The vast majority of large schools in this country sell the idea that their student athletes are students first. In many cases, they are lying.
Few are the months news doesn’t break of an academic scandal at one NCAA Div. I school or another.
Nevada is certainly included on the list of institutions that projects the notion its student athletes are scholars primarily. It’s not a mirage though.
In Friday and Saturday’s three separate graduation ceremonies at Nevada, 2,710 total degrees and ceremonies were awarded. It was a record number in the school’s 142-year history. Of those 2,710, 65 went to Wolf Pack athletes—which was also a record.
“We are extremely proud of this excellent class of student-athletes and congratulate them on achieving this ultimate goal of graduating from our University,” said Doug Knuth, Nevada’s fourth-year athletics director, in a release. “We are appreciative for all that they have achieved during their time at Nevada and thank them for their contributions to Wolf Pack athletics.”
Now former basketball player Lukas Stivrins was among the four former hoopers to graduate (Marqueze Coleman, Tyron Criswell, Kaileb Rodriguez). After transferring to Nevada three years ago from Pratt Community College (Pratt, Kansas), the 6-11 Scottsdale, Ariz. native became a fan favorite in Reno.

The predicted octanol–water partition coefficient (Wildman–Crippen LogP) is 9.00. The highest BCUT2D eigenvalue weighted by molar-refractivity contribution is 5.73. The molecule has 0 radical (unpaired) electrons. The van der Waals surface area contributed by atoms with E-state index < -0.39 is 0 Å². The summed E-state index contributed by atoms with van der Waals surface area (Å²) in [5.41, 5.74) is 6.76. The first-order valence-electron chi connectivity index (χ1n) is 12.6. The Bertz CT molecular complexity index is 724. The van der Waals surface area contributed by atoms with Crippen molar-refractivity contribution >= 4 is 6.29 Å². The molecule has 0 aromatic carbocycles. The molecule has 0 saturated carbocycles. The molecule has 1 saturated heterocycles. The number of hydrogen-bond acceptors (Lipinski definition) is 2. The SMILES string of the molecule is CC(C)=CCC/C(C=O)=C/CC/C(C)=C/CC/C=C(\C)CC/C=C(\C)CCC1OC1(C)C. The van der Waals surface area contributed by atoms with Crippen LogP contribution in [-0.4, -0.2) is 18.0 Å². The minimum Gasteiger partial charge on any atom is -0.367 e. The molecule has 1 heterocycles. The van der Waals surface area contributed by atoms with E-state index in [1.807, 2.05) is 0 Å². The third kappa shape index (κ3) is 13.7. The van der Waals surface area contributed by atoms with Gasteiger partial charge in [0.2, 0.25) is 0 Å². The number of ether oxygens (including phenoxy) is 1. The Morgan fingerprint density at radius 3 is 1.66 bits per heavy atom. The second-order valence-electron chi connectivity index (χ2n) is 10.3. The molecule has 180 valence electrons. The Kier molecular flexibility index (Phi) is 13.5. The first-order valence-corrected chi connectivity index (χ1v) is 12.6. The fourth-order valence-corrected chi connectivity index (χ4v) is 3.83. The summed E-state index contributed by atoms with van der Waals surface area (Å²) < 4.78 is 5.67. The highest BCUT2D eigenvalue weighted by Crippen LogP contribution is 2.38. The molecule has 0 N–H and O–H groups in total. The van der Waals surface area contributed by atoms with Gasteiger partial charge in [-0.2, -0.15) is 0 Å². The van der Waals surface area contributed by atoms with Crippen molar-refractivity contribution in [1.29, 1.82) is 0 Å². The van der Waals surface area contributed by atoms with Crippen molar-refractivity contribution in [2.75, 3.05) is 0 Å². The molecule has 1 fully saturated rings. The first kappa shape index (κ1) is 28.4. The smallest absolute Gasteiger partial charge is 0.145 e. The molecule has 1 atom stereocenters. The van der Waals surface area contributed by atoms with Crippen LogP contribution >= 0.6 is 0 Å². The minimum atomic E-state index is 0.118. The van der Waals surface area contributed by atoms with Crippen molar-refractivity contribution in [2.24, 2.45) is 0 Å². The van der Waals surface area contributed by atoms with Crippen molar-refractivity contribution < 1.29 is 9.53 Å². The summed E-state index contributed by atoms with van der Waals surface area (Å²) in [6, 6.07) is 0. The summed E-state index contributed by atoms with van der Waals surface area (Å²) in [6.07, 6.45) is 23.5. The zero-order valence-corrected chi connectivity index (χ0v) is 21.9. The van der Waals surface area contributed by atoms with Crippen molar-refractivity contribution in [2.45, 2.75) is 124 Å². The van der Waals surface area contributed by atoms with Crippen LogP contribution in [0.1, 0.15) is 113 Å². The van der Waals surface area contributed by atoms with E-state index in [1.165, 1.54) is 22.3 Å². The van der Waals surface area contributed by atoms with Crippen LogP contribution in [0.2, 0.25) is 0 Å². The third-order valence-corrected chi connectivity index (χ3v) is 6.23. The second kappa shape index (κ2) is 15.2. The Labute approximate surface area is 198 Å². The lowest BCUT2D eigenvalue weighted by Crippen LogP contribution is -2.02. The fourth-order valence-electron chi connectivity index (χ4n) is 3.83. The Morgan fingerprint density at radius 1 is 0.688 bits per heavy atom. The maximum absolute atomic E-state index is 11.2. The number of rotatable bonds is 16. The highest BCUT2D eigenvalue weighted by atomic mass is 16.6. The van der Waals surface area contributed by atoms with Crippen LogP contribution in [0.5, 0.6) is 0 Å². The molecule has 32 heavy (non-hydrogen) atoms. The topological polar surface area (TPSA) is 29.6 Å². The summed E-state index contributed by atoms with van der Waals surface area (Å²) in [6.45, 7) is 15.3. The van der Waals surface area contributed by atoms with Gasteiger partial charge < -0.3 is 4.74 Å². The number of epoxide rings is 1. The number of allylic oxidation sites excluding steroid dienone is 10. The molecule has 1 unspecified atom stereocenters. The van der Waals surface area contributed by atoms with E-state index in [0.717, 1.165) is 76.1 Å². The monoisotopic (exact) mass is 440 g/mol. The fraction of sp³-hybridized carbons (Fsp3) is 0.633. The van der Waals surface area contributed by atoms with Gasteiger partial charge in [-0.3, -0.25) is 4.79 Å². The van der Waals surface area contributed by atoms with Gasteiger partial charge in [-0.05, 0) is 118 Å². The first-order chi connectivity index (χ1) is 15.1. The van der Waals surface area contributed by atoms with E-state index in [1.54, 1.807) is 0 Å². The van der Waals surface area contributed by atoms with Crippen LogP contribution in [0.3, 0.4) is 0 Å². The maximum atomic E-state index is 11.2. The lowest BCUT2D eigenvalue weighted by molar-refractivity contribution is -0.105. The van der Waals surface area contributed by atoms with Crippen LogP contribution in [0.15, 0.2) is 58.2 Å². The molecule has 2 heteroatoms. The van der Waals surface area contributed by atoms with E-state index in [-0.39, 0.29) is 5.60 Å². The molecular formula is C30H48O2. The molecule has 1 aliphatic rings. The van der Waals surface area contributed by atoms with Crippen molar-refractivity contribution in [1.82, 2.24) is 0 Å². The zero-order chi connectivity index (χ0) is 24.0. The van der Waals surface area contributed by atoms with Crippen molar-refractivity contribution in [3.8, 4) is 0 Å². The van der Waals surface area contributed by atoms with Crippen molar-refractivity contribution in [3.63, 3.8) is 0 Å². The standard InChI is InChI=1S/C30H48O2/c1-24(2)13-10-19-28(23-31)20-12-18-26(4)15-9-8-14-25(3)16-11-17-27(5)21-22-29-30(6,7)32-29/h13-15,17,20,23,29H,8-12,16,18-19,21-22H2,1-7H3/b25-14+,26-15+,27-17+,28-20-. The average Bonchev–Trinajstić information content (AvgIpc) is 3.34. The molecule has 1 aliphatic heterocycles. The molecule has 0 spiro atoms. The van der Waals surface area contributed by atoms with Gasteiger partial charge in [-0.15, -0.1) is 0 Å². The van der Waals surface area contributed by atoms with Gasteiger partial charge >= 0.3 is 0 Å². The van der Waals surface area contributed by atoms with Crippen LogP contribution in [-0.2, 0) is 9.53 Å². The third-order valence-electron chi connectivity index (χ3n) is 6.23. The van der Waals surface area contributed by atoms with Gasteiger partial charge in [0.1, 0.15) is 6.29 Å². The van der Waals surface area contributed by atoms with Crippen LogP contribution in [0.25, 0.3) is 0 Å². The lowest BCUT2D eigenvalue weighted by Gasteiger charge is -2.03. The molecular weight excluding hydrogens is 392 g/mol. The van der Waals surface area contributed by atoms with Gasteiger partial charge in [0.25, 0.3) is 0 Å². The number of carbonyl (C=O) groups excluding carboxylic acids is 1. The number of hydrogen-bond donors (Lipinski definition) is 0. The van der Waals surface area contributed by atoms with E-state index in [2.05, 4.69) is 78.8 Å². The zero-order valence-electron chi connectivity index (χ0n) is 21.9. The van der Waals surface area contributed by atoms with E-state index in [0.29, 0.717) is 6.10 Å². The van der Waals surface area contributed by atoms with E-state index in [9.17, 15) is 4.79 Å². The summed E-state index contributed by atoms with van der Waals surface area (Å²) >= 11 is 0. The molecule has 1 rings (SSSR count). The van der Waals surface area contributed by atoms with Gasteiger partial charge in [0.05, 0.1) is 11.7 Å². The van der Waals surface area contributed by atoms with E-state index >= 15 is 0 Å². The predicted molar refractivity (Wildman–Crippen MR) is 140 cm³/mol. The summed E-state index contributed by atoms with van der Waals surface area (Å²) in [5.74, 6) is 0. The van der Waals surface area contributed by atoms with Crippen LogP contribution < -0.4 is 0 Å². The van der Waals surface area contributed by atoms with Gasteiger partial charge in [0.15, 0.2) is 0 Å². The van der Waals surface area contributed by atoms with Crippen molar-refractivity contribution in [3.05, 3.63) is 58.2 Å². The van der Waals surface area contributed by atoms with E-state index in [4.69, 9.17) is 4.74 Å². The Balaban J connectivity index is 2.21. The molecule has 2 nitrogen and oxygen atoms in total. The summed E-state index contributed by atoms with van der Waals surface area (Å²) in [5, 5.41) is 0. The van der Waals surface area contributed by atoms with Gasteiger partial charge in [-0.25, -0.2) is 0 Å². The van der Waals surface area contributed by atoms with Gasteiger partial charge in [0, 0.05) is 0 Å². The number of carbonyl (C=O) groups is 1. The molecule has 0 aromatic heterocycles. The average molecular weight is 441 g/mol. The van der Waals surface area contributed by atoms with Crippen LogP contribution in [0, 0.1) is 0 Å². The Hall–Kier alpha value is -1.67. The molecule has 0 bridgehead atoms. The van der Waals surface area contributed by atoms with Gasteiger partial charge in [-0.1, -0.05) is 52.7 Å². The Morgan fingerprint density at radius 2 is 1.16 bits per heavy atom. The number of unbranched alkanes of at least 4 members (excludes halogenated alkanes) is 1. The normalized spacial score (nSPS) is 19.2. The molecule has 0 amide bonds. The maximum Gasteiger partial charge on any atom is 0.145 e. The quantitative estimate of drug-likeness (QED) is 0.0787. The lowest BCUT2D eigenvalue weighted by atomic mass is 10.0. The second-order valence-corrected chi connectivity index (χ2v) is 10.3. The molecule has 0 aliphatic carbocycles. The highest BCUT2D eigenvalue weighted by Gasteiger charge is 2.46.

Playing sparingly in his senior season under new coach Eric Musselman (due largely to broken hand suffered in practice on Feb. 4), Lawlor always anticipated an appearance from the seemingly always smiling Stivrins.
He put on a show for the local fans in a Nov. 30 home rout of Holy Names. Stivrins entered the game late and hit 6-of-7 shots from deep to score a game-high 21 points in just 13 minutes of time.
“It’s kind of fun to be a crowd favorite, especially when I had that one night (vs. Holy Names),” Stivrins said. “That was crazy. That was a lot of fun.”
Graduating with a business degree in Friday morning’s ceremony, one of Nevada’s taller 2016 graduates was candid about the experience.
“It’s a great feeling. I got a degree from a four-year university,” Stivrins said. “It’s just something special, something useful.
“I really can’t put it in words to describe. It’s the four years of hard work and effort that went in to earning that degree. That’s what it’s for. And obviously it will help you further on in life. That moment is amazing.”
Along with the four mens basketball players who received diplomas, so did seven womens basketball players, 15 football players, four mens tennis players, one womens tennis player, five rifle members, three members of the track team, six total soccer players, five softball players, four volleyball players, eight baseball players and a pair of swimmers.